Author Archives: Carolina Schultz

Scuba diving holiday

7 Reasons Why Your Next Family Holiday Should Be a Scuba Diving Holiday

Are you trying to decide where to go and what to do on your next family holiday? Trying to balance out the wants and needs of everyone in your group? Why not try something new and exciting which will bring you together AND give you a choice of incredible destinations? Find out here why learning to dive and taking the plunge together might just be exactly what you are looking for…

  • Get Active – Together!

You may be ready for a holiday and in need of some rest and relaxation but your kids are probably hoping to do more than just lounge by the pool. Scuba diving is a great way to be active but it’s also incredibly relaxing. You’ll immerse yourself in to a whole new world which will completely distract you from the hassles and stresses of working life – there is no better way to relax than watching fish swim by. Learning to dive will help you relax and keep the kids active at the same time!

  • familt holiday 2Create Memories That Will Last A Lifetime

What was your most memorable family holiday? Did it involve a special activity or special place? Your kids will never forget a family diving trip. Not only will you be the coolest parents in town but you’ll be exploring the oceans together and creating life long memories.

  • Learn More About Each Other

Scuba programs can be very revealing! Most parents don’t see their children when they are studying at school – you’ll get to see another side to your kids. Not only that but when learning to dive everyone is on a level playing field. You’ll stop being Mum and Dad for a short time and you’ll be students together.

  • Achieve Something Great

The PADI Open Water certification is a lifelong certification. Completing your Open Water Course is a huge achievement and there’s no better way to accomplish this than together with family. You’ll finish your programs feeling a sense of success and achievement.

  • Teach Responsibility

Scuba diving requires divers to diligently check their equipment before diving and during dives there are also procedures to follow. Through learning to dive your kids will develop skills including not only being responsible for themselves but also team (“buddy”) responsibility too. These skills are transferable to everyday life and they’ll be learning them in a fun and practical way.

  • Encourage Team Work

Divers always dive with a “buddy” and during your course you’ll learn how important it is to work as a unit together. You’ll be amazed to see how siblings that are prone to squabbling at home suddenly become supportive, encouraging and start to enjoy working together.

  • Discover a Whole New World

Of course, the main reason we dive is to explore and you’ll be doing this together on your family holiday. It doesn’t end there though – with your diving certifications under your belts you’ll be able to explore and discover unlimited places together in the years to come. The world really will be your (and your family’s) oyster!

Family Holiday 3

Here are a few of the exciting PADI Courses for kids:

PADI Bubblemaker (ages 8+) – Children dive in a pool in less than two metres/six feet of water. Get your “parent of the year” award by throwing a memorable Bubblemaker birthday party at your local PADI dive shop.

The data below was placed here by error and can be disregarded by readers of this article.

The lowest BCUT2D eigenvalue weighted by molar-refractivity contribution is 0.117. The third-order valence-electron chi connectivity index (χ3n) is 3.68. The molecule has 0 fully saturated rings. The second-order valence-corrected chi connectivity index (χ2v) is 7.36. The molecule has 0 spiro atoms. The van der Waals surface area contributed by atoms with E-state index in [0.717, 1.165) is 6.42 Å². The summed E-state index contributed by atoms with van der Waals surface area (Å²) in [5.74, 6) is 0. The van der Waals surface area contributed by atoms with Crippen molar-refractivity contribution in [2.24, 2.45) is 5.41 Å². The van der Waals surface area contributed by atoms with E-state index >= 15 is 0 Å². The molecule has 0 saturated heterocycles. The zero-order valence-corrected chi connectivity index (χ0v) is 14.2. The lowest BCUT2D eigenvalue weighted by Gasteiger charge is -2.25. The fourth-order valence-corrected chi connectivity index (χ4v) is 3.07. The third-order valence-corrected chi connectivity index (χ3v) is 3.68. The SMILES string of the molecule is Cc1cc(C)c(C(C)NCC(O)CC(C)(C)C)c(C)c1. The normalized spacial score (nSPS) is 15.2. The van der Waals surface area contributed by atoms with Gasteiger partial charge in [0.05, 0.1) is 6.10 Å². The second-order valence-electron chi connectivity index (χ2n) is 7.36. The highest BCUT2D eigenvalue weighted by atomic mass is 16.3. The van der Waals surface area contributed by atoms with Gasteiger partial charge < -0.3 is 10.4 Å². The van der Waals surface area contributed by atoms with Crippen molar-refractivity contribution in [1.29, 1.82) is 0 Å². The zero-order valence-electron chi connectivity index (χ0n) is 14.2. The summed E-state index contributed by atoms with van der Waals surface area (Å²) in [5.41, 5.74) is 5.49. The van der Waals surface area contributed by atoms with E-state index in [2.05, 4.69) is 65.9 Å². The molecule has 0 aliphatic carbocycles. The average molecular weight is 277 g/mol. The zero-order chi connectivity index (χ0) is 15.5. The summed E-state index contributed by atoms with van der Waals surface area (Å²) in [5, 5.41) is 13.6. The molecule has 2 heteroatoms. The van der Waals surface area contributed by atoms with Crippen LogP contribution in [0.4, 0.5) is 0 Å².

PADI Seal Team (ages 8+) – The PADI Seal Team provides action-packed fun in a pool through exciting scuba AquaMissions. Divers are introduced to underwater photography, navigation, environmental awareness and others to choose from.

PADI Junior Open Water Diver (ages 10 to 14) – Students as young as 10 can take the PADI Open Water Diver scuba certification course. At completion they’ll become Junior Open Water Divers with certain limitations


A Lust for Rust: Best Wreck Dives in Cyprus Part 1

This week guest blogger Alexandra Dimitriou takes us below the waves to her favorite wreck dives in Cyprus…

Wrecks are wonderful. A lust for rust is common among us divers and Cyprus is a real treat for those who prefer their boats below the waves.

Wreck dives to watch in Cyprus are:

The Zenobia

Location: Larnaca, Cyprus // Description: Wreck // Length: 174 meters // Depth: 18 – 42 meters

This world class wreck is enormous. The Zenobia was a roll on-roll off (Ro-Ro ferry) that sank on her maiden voyage in 1980 and is unmissable. At depths between 18 – 42 meters and with a length of 174 meters. She has four lorry decks on four very distinct experience levels; this wreck is perfect for anyone from an Open Water Diver to the teck-iest among you.

The value of the wreck when she went down was huge. Carrying 104 eighteen-wheeler lorries and one car (the captain’s private blue Lada) the loss was estimated at 20 million Cypriot pounds for the vessel herself and then an astonishing 200 million Cypriot pounds for her cargo. This must have been a huge blow to the Swedish Company that made it, but the Zenobia wreck has proved to be one of the most lucrative tourist attractions on the island. The revenue that this metal giant provides to the dive industry is estimated to be over 25 million Euros per year! This shows you just how great she is, almost all certified divers will visit her at least once and, in my experience, will return year after year to explore another section of her.

The crystal clear waters of the Mediterranean make a Wreck Diver Specialty course ideal here – you can learn how to reel in and reel out without even penetrating the wreck to begin with, and then, under the watchful eye of your PADI Instructor, you can explore its interior to your heart’s content.

The Alexandria

Location: Larnaca, Cyprus // Description: Wreck // Length: 35 meters // Depth: 30-40 meters